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St. Petersburg Times
Doctor’s license revoked
By Carol Gentry
August 8, 1992

The Florida Board of Medicine did something Friday that it has never done before: It listened to patients.

Two women who pressed charges against a psychiatrist for sexual abuse got a chance to speak after the board revoked the doctor’s license.

They told the board no complainant should have to endure what they’ve been through.

“This system batters the one who comes forward to report sexual abuse,” said Linda Hatch of St. Louis.

Hatch, 45, said she spent more than $ 20,000 of her own money to prosecute Dr. Melvin Wise and was never reimbursed a dime. Part of the money was spent on traveling to and from Florida to testify during the past seven years, and the rest was for her attorney, hired to help fend off attacks on her character.

In hearings, she was portrayed as a whore and a lunatic. She was grilled, patronized and ridiculed.

“What I encountered (as a witness) has been just as brutal, punishing, and exhausting as all of the sexual abuse that I have ever endured,” she said.

Hatch, co-owner of a construction company, was joined by Kalie Malcolmson, a 28-year-old social worker at Miami Children’s Hospital. Both women gave permission for their names to be published.

Malcolmson told the board Florida needs to form a task force to ease the plight of sexual abuse victims who are getting chewed up by the system. While seven women brought complaints against Dr. Melvin Wise, two refused to testify after seeing the others skewered by Wise’s attorneys.

Only Malcolmson’s case survived the legal process. It was the basis for the board’s vote Friday to revoke Wise’s license.

Wise, who practiced child and adolescent psychiatry in Miami, did not appear at the hearing. His attorney, Mark Lang, said Wise is living in Orlando but not working.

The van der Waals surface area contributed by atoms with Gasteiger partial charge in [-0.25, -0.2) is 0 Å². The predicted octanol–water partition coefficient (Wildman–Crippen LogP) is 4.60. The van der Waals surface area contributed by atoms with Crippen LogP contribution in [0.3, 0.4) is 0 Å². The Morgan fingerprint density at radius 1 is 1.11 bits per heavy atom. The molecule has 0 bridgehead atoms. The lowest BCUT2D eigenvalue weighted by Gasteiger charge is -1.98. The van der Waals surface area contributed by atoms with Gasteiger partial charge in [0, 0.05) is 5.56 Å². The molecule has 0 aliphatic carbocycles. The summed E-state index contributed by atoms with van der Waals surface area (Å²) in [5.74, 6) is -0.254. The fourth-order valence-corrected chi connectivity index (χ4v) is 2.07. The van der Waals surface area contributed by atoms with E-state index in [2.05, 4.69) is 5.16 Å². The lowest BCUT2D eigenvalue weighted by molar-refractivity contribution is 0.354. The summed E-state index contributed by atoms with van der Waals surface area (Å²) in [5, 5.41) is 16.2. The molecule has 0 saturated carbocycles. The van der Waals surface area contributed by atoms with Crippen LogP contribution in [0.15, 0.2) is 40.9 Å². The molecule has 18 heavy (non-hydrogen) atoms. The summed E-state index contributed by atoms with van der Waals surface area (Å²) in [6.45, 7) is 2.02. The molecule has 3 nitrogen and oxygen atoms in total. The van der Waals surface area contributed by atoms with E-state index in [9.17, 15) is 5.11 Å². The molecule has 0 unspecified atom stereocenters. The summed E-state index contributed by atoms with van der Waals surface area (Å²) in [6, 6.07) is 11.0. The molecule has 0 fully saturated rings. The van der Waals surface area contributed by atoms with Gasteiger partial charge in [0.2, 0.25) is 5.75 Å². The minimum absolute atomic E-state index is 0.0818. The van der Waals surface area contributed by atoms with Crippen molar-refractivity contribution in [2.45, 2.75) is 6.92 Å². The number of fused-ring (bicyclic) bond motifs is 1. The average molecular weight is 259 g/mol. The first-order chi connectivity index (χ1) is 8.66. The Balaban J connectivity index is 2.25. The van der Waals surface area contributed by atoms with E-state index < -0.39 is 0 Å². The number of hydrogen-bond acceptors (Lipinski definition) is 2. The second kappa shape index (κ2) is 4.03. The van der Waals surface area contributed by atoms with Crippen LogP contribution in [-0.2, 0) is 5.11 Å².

He can’t earn a living because of bad publicity, Lang said. He vowed to appeal.

“Dr. Wise has steadfastly maintained his innocence,” Lang said. “All these women were severely disturbed.”

But the women said that if anything is out of kilter, it’s the legal system.

Hatch first reported Wise in 1985 to the South Florida Psychiatric Society, but her testimony was not believed.

Then the Department of Professional Regulation, which investigates and prosecutes cases against doctors, filed a complaint against Wise in June 1988 based on accusations from Hatch and four others.

After reviewing testimony, State Hearing Officer William R. Dorsey Jr. said he didn’t believe any of the women. He recommended the Board of Medicine dismiss the charges.

After initially refusing, the board capitulated. In February 1990, the charges were dropped.

But DPR continued the struggle. The First District Court of Appeal upheld DPR’s argument that a lot of irrelevant and prejudicial information had been introduced about the women, and in February 1991 ordered the case sent back to Dorsey.

No one thought the hearing officer would change his decision. But in June of this year he did, at least in the case of Malcolmson.

This left the case in an odd posture, with five women saying the same thing and only one of them believed. But it was enough to make the Board of Medicine act.

At Friday’s hearing, the doctor’s attorney insisted the hearing officer had “absolutely no authority or basis to change his decision.” His action was unjust and “intellectually dishonest,” Lang said.

He called it double jeopardy.

But Li Nelson, appellate attorney for DPR, said there’s no such concept in administrative hearings. The board is on solid ground and will prevail on appeal, she predicted.

Two hours after the Wise case concluded, the board agreed to break tradition and hear from two of the patients.

Dr. James Burt, who chaired the meeting, said their remarks had to be delayed for fear that any irregularities in procedure would cause the case to be thrown out.

With her husband and three children looking on, Hatch told the board Florida’s method of bringing bad doctors to justice is too cumbersome.

“We, the victims, cannot be expected to remain involved with a system that takes years to complete,” she said. “Our wounds stay open throughout this process, just when we are badly needing them to close and to heal. We need to move on with our lives.”

Victims need something else, too, she said: respect.

“Throughout history those of us who report sexual abuse have been treated as psychotic, labeled hysteric, portrayed as promiscuous and dismissed as expendable. This must stop.”

Hatch said when she watched the Senate Judiciary Committee hearings on Clarence Thomas’ nomination to the Supreme Court a few months ago, she felt a jolt of kinship with his accuser.

“Anita Hill has said that the thing that was most difficult for her in all of that brutal treatment . . .was that her 80-year-old parents had to witness their own daughter be vilified,” Hatch said. “Without a doubt, the most difficult part of all of this for me has been that these children have had to witness how their mother has been treated.”

She added, “I am here to demand changes on behalf of these children, on behalf of their future world.”